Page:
(Article contributed to LaxBuzz by Maria Dennis)
What is a staph or MRSA infection?
cause skin infections. The real danger happens if the staph bacteria have grown resistant to antibiotics. This type of staph is called “MRSA,” which stands for “Methicillan-Resistant Staphylococcus aureus.” Most manifest as pimples, rashes, or boils (accompanied by redness, swelling, pain, or pus-like drainage); however, pneumonia or bloodstream infections may occur. Because it is resistant to common antibiotics, MRSA can go one step further and cause even more serious illness, or even death. MRSA is becoming more common, especially in athletics and schools and, in fact, MRSA kills more people in this country than AIDS – a scary statistic!are bacteria commonly found on many healthy people’s skin without doing any harm, but sometimes the bacteria can make people sick or
How can you protect yourself from MRSA? The easiest way to prevent MRSA infections is to practice good sports hygiene. Super Clean, a Southern California sports equipment cleaning company, has designed a public awareness campaign to educate the athletic community about MRSA. Maria Dennis, co-owner of Super Clean and creator of the health campaign, felt that in order to prevent children from falling victim to a senseless and often brutal MRSA infection, people needed to be armed with information. “If you just follow these five simple rules as part of our ‘Hygiene Initiative For Sports’ or ‘H.I. Five Sports’ campaign, you will have taken important steps to safeguard yourself and those you love from MRSA,” Dennis states. The five rules are:
1. Wash your hands thoroughly and often.
2. Cover all scrapes, cuts or open wounds (so that bacteria cannot enter the body).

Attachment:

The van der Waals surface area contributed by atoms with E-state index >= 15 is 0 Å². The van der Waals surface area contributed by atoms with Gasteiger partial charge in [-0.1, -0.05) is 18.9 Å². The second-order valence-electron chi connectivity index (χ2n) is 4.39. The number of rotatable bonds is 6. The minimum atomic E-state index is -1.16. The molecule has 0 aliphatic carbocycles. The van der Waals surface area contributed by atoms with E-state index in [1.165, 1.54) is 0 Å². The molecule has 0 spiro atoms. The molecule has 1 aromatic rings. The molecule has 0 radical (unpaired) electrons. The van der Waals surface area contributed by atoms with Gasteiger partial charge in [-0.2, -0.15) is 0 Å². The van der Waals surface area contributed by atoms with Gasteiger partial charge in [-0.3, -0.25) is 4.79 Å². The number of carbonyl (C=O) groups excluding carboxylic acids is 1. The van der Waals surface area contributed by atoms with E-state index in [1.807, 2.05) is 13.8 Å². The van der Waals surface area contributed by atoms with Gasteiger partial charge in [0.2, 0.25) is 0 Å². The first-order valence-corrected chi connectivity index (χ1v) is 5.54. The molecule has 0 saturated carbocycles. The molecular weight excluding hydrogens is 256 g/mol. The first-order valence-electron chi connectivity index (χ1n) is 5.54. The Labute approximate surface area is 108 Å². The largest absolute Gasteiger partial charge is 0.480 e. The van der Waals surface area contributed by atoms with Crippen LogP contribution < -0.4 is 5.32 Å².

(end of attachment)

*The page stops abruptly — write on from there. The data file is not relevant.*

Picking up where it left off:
3. Do not share personal items (such as towels, bars of soap, razors).
4. Clean your protective equipment regularly (shoulder pads, gloves, helmets, arm pads, cleats).
5. Do not ignore the warning signs of illness (seek medical attention immediately).
“With regard to the fourth rule, we advise people to bring their gear to Super Clean (www.supercleangear.com) because we have convenient locations all over Southern California and our cleaning processes are proven to kill 99.9% of all bacteria, viruses, mold, and other pathogens that live in smelly lacrosse gear, but even if the athlete just airs out his gear, it is better than nothing because bacteria love to grow in dark, warm, moist places,” Dennis advises. And what about the smell? “When equipment smells, it means that bacteria have multiplied and are living inside and on the surface of the materials. That is your indicator that your gear needs to be disinfected.” For more information, visit http://www.supercleangear.com.
By educating yourself about MRSA and following the simple rules of “H.I. Five Sports”, you will be able to play and enjoy the great game of lacrosse without worrying about a staph or MRSA infection. For more information, please contact your healthcare professional.
Maria Dennis, a native of Connecticut, played varsity lacrosse in prep school at The Loomis Chaffee School in Windsor, CT and went on to play the sport for four years at Yale University. Dennis also played ice hockey and holds the all-time scoring record at Yale. While Dennis attended law school at Georgetown University, she won a Silver Medal as a member of the US women’s national ice hockey team which competed in the World Championships held in Ottawa, Ontario in 1990. She currently resides in Los Angeles, where she practices law, coaches youth sports, and operates Super Clean.